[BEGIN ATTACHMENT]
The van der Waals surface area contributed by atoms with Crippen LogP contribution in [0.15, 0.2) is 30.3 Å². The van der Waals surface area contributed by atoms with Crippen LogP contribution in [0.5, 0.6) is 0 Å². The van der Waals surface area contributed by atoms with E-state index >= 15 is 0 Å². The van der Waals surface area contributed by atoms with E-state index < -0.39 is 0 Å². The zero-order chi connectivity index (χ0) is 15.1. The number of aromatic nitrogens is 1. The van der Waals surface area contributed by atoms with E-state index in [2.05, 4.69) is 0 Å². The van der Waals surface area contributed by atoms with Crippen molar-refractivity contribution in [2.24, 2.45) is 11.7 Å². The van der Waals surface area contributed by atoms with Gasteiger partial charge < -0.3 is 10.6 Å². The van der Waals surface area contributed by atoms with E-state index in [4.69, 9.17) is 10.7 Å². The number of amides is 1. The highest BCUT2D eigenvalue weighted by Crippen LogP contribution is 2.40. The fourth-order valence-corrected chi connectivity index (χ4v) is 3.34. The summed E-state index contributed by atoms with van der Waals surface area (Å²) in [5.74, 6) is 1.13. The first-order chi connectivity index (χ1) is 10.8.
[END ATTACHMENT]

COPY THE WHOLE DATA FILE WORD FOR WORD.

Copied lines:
The van der Waals surface area contributed by atoms with Crippen LogP contribution in [0.15, 0.2) is 30.3 Å². The van der Waals surface area contributed by atoms with Crippen LogP contribution in [0.5, 0.6) is 0 Å². The van der Waals surface area contributed by atoms with E-state index >= 15 is 0 Å². The van der Waals surface area contributed by atoms with E-state index < -0.39 is 0 Å². The zero-order chi connectivity index (χ0) is 15.1. The number of aromatic nitrogens is 1. The van der Waals surface area contributed by atoms with E-state index in [2.05, 4.69) is 0 Å². The van der Waals surface area contributed by atoms with Crippen molar-refractivity contribution in [2.24, 2.45) is 11.7 Å². The van der Waals surface area contributed by atoms with Gasteiger partial charge < -0.3 is 10.6 Å². The van der Waals surface area contributed by atoms with E-state index in [4.69, 9.17) is 10.7 Å². The number of amides is 1. The highest BCUT2D eigenvalue weighted by Crippen LogP contribution is 2.40. The fourth-order valence-corrected chi connectivity index (χ4v) is 3.34. The summed E-state index contributed by atoms with van der Waals surface area (Å²) in [5.74, 6) is 1.13. The first-order chi connectivity index (χ1) is 10.8.